Before the Government pumped another $3 billion into the Covid-19 response it was told it would be much cheaper to beef-up contact tracing than force another lockdown.
The review of the August Auckland outbreak also found the number of cases which could be traced fell well short of the promised 1000 per day and that statements made at the daily 1pm press conferences undermined the work on the ground.
Sir Brian Roche and Professor Philip Hill told Covid-19 Response Minister Chris Hipkins the system’s capacity and financial stability need to be “urgently addressed” with a 24-36 month timeframe in mind.
The pair were tasked with reviewing contact tracing during the August Auckland cluster.
Overall the testing and contact tracing system delivered a timely and informed response which was actively learning and improving, they said.
“The Auckland outbreak put significant pressure on the system and it is a credit to all those involved that a successful outcome was achieved. New Zealanders can have high confidence that Covid outbreaks can and will be controlled.”
Roche and Hill did not find new issues in the system but that there was a continued need for “all important” stress testing, clarity of accountabilities, a fit for purpose structure and a whole system approach.
Before the Auckland outbreak hit it was believed contacts of 1000 cases could be traced a day with Auckland Regional Public Health (ARPH) expected to trace 120 of that number.
But the cluster was far more complex than the first outbreak in April because it largely affected the Pacific community who closely interact with their community.
Because of the resources required to trace contacts in reality ARPH could only handle 20 contacts per day with a surge capacity of up to 80 a day. Though this was never tested as the daily case numbers were always less than 20 in the Auckland outbreak.
Overall it appeared the overall capacity across the entire system was “perhaps even less” than 200 per day.
ARPH told Roche and Hill it couldn’t get to surge numbers quickly enough because staff had to be deployed from other areas in the local health system. By the time the pair wrote the report this was being addressed.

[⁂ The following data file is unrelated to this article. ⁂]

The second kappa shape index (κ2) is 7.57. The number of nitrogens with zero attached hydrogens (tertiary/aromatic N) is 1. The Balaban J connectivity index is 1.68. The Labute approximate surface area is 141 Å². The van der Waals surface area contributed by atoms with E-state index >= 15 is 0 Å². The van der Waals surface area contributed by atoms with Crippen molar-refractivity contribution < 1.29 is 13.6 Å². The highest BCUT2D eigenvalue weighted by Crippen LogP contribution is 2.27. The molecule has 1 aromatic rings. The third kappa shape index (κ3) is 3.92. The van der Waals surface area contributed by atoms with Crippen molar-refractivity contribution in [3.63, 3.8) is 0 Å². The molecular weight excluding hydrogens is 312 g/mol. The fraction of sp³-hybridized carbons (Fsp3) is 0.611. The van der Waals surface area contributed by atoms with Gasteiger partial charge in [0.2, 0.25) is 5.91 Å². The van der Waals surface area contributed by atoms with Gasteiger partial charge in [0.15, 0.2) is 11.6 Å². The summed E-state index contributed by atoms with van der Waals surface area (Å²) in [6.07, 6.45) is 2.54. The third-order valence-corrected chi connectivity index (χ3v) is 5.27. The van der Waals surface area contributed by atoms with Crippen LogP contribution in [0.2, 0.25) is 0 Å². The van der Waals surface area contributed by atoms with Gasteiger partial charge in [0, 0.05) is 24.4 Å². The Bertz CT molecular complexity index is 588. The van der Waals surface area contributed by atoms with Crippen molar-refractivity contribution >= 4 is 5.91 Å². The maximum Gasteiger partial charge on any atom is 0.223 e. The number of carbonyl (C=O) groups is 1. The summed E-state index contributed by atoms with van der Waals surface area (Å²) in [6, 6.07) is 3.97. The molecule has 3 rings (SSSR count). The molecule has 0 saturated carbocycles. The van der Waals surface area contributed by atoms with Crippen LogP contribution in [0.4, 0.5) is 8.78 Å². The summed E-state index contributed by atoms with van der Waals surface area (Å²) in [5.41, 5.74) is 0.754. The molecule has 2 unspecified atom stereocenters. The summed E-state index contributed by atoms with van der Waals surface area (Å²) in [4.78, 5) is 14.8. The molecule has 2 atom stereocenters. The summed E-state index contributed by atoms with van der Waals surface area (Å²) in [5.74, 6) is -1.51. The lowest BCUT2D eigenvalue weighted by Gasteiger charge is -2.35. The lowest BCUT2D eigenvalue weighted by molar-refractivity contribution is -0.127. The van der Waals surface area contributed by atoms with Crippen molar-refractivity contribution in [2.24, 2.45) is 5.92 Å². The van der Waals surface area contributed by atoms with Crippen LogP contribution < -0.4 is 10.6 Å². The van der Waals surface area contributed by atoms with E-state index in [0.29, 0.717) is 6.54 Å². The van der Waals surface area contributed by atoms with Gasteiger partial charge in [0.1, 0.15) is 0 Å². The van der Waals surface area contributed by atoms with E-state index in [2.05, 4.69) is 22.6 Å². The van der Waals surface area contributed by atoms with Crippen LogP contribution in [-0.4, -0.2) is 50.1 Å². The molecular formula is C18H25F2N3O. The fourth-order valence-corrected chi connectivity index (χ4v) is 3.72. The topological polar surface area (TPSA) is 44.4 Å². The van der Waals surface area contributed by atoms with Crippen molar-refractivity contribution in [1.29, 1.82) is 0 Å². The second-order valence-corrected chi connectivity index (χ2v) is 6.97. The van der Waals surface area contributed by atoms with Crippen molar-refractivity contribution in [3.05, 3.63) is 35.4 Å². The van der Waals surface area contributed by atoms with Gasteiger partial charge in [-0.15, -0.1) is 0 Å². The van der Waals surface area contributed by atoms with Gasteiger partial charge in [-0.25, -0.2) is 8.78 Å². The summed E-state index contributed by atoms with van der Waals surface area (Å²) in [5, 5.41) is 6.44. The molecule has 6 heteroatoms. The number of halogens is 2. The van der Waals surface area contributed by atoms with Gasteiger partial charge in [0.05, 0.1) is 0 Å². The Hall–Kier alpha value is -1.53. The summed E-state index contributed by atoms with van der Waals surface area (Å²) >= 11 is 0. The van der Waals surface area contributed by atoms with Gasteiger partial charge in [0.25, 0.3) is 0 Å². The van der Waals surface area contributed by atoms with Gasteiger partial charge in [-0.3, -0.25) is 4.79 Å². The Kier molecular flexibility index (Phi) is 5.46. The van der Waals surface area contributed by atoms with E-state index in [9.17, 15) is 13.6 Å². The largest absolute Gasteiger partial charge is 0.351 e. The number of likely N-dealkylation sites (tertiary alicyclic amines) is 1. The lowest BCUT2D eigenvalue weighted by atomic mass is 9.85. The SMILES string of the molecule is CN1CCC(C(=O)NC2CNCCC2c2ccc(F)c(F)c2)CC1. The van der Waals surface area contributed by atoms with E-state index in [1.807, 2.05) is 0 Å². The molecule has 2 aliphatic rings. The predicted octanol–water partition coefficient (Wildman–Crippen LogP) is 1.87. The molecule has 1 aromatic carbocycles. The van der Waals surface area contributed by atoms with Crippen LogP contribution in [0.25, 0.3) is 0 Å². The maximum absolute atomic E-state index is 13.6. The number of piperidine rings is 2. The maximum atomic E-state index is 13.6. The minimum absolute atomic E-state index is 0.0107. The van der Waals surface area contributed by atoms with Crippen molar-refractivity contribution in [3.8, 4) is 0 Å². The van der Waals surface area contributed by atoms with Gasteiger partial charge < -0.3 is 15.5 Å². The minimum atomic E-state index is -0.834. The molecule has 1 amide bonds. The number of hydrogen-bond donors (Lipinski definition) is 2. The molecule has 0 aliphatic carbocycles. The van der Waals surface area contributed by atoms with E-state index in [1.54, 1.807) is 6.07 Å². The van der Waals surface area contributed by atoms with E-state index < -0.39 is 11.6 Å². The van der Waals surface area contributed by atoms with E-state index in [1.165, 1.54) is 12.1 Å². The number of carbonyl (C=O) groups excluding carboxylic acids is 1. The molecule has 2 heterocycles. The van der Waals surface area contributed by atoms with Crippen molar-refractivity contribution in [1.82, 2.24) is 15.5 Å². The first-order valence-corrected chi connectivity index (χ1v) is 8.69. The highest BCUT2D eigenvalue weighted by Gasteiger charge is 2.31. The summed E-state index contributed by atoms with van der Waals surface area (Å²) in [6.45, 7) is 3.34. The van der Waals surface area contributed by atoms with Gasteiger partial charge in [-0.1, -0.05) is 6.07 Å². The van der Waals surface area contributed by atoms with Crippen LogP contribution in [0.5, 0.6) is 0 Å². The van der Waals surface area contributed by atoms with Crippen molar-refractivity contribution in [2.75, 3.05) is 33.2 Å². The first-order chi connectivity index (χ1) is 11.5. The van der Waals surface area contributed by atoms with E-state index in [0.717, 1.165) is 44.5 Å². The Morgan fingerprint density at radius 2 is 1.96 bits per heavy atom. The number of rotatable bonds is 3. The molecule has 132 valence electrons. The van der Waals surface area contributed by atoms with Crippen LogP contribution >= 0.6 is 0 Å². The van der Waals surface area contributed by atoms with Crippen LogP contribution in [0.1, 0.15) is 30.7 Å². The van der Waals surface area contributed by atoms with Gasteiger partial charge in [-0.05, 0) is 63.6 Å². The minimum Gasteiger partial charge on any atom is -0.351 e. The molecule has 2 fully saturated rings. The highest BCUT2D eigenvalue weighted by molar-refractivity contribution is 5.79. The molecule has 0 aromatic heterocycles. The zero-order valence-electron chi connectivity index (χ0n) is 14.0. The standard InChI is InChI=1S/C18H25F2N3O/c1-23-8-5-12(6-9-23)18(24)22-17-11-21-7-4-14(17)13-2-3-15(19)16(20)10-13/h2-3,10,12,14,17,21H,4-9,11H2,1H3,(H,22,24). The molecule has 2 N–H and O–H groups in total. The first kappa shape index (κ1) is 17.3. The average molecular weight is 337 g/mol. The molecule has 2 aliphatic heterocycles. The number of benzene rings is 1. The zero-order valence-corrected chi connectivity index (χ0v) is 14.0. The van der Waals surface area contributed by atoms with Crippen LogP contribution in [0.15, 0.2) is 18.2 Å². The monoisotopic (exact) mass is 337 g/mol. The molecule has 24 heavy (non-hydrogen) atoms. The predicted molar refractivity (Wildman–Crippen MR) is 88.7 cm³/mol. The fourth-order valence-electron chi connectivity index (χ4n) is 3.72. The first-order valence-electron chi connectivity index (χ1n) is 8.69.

But the main issue was “the disconnect” between the Government and the public expecting 1000 cases a day to be traced and the system not being able to deliver that.
“This needs to be resolved as ARPH is currently accepting a significant risk on behalf of the Government. The resolution of this will inevitably involve the need for more resources and require additional funding.”
The report said ARPH’s budget was about $24 million including a $7m one-off Covid cash injection, but even a short lockdown in Auckland potentially cost billions. Economists at the time estimated it to cost $440m a week.
A beefed-up contact tracing system could avoid the need for a lockdown to blunt the rapid escalation of an outbreak, depending on the circumstances.
The report landed on Hipkins’ desk on November 30 and on December 2 Cabinet agreed to pump an extra $225m into supporting health boards to respond to Covid-19.
The funding was included in the $2.8 billion package announced on Friday to keep the Covid-19 border controls and 14-day isolation facilities going until at least June 2022.
In response to the recommendation to boost contact tracing capacity, the Government said system had developed and could now respond more efficiently and effectively in the early stages of an outbreak.
It created a multi-disciplinary National Outbreak Response Unit to spread contact tracing capacity across the system with an on-call roster which can be deployed within 48 hours over summer if needed.
The Government now expects the system to handle 350 new cases a day with surge capacity pushing that up to 500 per day within three or four days.
But this still falls well-short of the 1000 a day target recommended by a contact tracing audit in April by Ayesha Verrall – now a Cabinet minister.
Roche and Hill said given waves in Singapore and Melbourne reached over 900 cases a day, it “seems sensible” New Zealand should be able to do the same – or at least be very clear on exactly how many cases can be traced.
Roche and Hill also found there were “a number of communication issues” between those running the repose, the media and the public.
“For example, some statements at the 1pm media sessions compromised the ability of ARPH to maintain trust with cases and contacts which was extremely problematic.”
At the time, there were up to three situation reports between the public health unit and the ministry which required a significant amount of work and was perceived as a lack of confidence and trust in those on the frontline.
The pair wanted to have the contact tracing system stress-tested in various scenarios like a church gathering, a community event or an apartment block – like one involved in the November Defence Force cluster.
In response, a stress test is planned for early next year with a programme of scenario-based exercises set to be developed.
Roche and Hill also wanted better engagement with Māori and Pacific communities about what moving to a quarantine facility meant and said Māori and Pacific health providers should be thanked in person for making the containment of the recent outbreak possible.
Hipkins said one of the things they’d learned about the Auckland outbreak was there was a degree of scepticism out there “amongst some parts of the community around the importance of what we were doing”.
“We worked really, really hard to build up that capability so communities can see themselves reflected in the people who they’re dealing with around contact tracing… that helps to build trust and confidence needed to be successful.”
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